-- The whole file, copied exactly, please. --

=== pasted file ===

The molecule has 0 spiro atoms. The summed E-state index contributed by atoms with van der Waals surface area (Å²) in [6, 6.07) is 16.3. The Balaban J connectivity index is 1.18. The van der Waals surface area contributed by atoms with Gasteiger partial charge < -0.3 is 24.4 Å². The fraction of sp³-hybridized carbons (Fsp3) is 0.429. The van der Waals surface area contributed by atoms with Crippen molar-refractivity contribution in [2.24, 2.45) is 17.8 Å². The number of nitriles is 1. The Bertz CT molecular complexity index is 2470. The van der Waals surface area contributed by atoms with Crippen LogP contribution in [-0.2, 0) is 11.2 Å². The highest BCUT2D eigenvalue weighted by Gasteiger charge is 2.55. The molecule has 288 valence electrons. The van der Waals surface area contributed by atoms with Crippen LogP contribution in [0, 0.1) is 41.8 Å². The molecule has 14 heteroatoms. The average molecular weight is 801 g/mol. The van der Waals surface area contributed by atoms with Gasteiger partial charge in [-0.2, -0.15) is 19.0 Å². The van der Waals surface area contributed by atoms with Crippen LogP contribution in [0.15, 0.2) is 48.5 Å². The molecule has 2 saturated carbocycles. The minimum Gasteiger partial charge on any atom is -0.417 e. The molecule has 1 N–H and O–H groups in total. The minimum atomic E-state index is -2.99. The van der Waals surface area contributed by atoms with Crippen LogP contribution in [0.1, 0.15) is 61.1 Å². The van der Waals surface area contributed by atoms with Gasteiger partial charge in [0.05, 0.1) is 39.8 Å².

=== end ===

The molecule has 0 spiro atoms. The summed E-state index contributed by atoms with van der Waals surface area (Å²) in [6, 6.07) is 16.3. The Balaban J connectivity index is 1.18. The van der Waals surface area contributed by atoms with Gasteiger partial charge < -0.3 is 24.4 Å². The fraction of sp³-hybridized carbons (Fsp3) is 0.429. The van der Waals surface area contributed by atoms with Crippen molar-refractivity contribution in [2.24, 2.45) is 17.8 Å². The number of nitriles is 1. The Bertz CT molecular complexity index is 2470. The van der Waals surface area contributed by atoms with Crippen LogP contribution in [-0.2, 0) is 11.2 Å². The highest BCUT2D eigenvalue weighted by Gasteiger charge is 2.55. The molecule has 288 valence electrons. The van der Waals surface area contributed by atoms with Crippen LogP contribution in [0, 0.1) is 41.8 Å². The molecule has 14 heteroatoms. The average molecular weight is 801 g/mol. The van der Waals surface area contributed by atoms with Gasteiger partial charge in [-0.2, -0.15) is 19.0 Å². The van der Waals surface area contributed by atoms with Crippen LogP contribution in [0.15, 0.2) is 48.5 Å². The molecule has 2 saturated carbocycles. The minimum Gasteiger partial charge on any atom is -0.417 e. The molecule has 1 N–H and O–H groups in total. The minimum atomic E-state index is -2.99. The van der Waals surface area contributed by atoms with Crippen LogP contribution in [0.1, 0.15) is 61.1 Å². The van der Waals surface area contributed by atoms with Gasteiger partial charge in [0.05, 0.1) is 39.8 Å².